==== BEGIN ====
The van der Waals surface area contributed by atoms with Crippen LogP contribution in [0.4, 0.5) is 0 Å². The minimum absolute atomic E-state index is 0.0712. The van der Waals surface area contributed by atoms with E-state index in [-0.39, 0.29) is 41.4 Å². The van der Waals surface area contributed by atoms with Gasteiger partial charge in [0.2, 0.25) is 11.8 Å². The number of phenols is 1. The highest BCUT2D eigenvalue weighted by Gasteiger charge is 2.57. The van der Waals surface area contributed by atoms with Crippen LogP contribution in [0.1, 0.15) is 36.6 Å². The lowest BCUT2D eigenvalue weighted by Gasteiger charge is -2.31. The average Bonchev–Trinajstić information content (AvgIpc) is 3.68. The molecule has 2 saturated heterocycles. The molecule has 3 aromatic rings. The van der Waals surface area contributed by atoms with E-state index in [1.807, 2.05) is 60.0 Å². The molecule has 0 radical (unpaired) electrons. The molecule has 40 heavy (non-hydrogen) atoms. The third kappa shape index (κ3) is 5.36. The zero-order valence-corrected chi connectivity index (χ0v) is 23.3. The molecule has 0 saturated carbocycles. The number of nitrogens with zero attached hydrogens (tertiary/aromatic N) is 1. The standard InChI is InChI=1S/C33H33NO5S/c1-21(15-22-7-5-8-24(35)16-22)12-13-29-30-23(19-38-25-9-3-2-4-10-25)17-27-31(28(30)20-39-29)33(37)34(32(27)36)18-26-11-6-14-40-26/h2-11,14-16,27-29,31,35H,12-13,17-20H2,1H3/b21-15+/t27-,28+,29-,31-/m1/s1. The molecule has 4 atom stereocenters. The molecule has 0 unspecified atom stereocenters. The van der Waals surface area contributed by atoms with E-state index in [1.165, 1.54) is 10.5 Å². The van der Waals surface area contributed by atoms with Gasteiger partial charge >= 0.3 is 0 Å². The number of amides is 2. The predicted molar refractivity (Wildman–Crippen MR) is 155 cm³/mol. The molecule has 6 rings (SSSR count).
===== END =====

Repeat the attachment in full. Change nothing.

The van der Waals surface area contributed by atoms with Crippen LogP contribution in [0.4, 0.5) is 0 Å². The minimum absolute atomic E-state index is 0.0712. The van der Waals surface area contributed by atoms with E-state index in [-0.39, 0.29) is 41.4 Å². The van der Waals surface area contributed by atoms with Gasteiger partial charge in [0.2, 0.25) is 11.8 Å². The number of phenols is 1. The highest BCUT2D eigenvalue weighted by Gasteiger charge is 2.57. The van der Waals surface area contributed by atoms with Crippen LogP contribution in [0.1, 0.15) is 36.6 Å². The lowest BCUT2D eigenvalue weighted by Gasteiger charge is -2.31. The average Bonchev–Trinajstić information content (AvgIpc) is 3.68. The molecule has 2 saturated heterocycles. The molecule has 3 aromatic rings. The van der Waals surface area contributed by atoms with E-state index in [1.807, 2.05) is 60.0 Å². The molecule has 0 radical (unpaired) electrons. The molecule has 40 heavy (non-hydrogen) atoms. The third kappa shape index (κ3) is 5.36. The zero-order valence-corrected chi connectivity index (χ0v) is 23.3. The molecule has 0 saturated carbocycles. The number of nitrogens with zero attached hydrogens (tertiary/aromatic N) is 1. The standard InChI is InChI=1S/C33H33NO5S/c1-21(15-22-7-5-8-24(35)16-22)12-13-29-30-23(19-38-25-9-3-2-4-10-25)17-27-31(28(30)20-39-29)33(37)34(32(27)36)18-26-11-6-14-40-26/h2-11,14-16,27-29,31,35H,12-13,17-20H2,1H3/b21-15+/t27-,28+,29-,31-/m1/s1. The molecule has 4 atom stereocenters. The molecule has 0 unspecified atom stereocenters. The van der Waals surface area contributed by atoms with E-state index in [1.165, 1.54) is 10.5 Å². The van der Waals surface area contributed by atoms with Gasteiger partial charge >= 0.3 is 0 Å². The number of amides is 2. The predicted molar refractivity (Wildman–Crippen MR) is 155 cm³/mol. The molecule has 6 rings (SSSR count).